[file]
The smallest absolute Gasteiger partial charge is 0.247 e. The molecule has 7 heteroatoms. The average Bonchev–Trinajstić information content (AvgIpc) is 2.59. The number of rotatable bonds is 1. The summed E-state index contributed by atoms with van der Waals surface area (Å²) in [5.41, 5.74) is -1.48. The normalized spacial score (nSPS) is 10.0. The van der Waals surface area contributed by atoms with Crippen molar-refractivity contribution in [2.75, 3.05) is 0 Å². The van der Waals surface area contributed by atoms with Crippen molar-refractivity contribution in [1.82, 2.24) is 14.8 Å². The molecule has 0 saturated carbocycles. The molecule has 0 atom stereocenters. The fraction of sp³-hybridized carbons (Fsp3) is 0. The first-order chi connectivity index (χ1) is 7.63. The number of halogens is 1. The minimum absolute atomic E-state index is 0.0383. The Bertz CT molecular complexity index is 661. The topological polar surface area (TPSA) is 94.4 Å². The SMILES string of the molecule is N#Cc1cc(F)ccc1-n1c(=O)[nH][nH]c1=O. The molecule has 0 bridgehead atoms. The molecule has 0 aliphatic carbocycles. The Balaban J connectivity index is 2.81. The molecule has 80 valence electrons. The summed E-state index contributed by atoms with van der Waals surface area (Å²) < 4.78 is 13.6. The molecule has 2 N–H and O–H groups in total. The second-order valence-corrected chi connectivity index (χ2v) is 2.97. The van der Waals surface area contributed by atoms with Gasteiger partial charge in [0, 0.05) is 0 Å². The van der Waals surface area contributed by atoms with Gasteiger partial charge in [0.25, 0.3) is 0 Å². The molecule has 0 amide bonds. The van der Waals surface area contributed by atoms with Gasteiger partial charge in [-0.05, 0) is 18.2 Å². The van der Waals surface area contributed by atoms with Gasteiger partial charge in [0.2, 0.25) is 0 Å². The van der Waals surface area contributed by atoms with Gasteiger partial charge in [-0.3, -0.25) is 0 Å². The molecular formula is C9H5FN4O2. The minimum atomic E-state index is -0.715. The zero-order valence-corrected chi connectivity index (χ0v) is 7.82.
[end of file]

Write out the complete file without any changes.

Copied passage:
The smallest absolute Gasteiger partial charge is 0.247 e. The molecule has 7 heteroatoms. The average Bonchev–Trinajstić information content (AvgIpc) is 2.59. The number of rotatable bonds is 1. The summed E-state index contributed by atoms with van der Waals surface area (Å²) in [5.41, 5.74) is -1.48. The normalized spacial score (nSPS) is 10.0. The van der Waals surface area contributed by atoms with Crippen molar-refractivity contribution in [2.75, 3.05) is 0 Å². The van der Waals surface area contributed by atoms with Crippen molar-refractivity contribution in [1.82, 2.24) is 14.8 Å². The molecule has 0 saturated carbocycles. The molecule has 0 atom stereocenters. The fraction of sp³-hybridized carbons (Fsp3) is 0. The first-order chi connectivity index (χ1) is 7.63. The number of halogens is 1. The minimum absolute atomic E-state index is 0.0383. The Bertz CT molecular complexity index is 661. The topological polar surface area (TPSA) is 94.4 Å². The SMILES string of the molecule is N#Cc1cc(F)ccc1-n1c(=O)[nH][nH]c1=O. The molecule has 0 bridgehead atoms. The molecule has 0 aliphatic carbocycles. The Balaban J connectivity index is 2.81. The molecule has 80 valence electrons. The summed E-state index contributed by atoms with van der Waals surface area (Å²) < 4.78 is 13.6. The molecule has 2 N–H and O–H groups in total. The second-order valence-corrected chi connectivity index (χ2v) is 2.97. The van der Waals surface area contributed by atoms with Gasteiger partial charge in [0, 0.05) is 0 Å². The van der Waals surface area contributed by atoms with Gasteiger partial charge in [0.25, 0.3) is 0 Å². The molecule has 0 amide bonds. The van der Waals surface area contributed by atoms with Gasteiger partial charge in [-0.05, 0) is 18.2 Å². The van der Waals surface area contributed by atoms with Gasteiger partial charge in [0.2, 0.25) is 0 Å². The van der Waals surface area contributed by atoms with Gasteiger partial charge in [-0.3, -0.25) is 0 Å². The molecular formula is C9H5FN4O2. The minimum atomic E-state index is -0.715. The zero-order valence-corrected chi connectivity index (χ0v) is 7.82.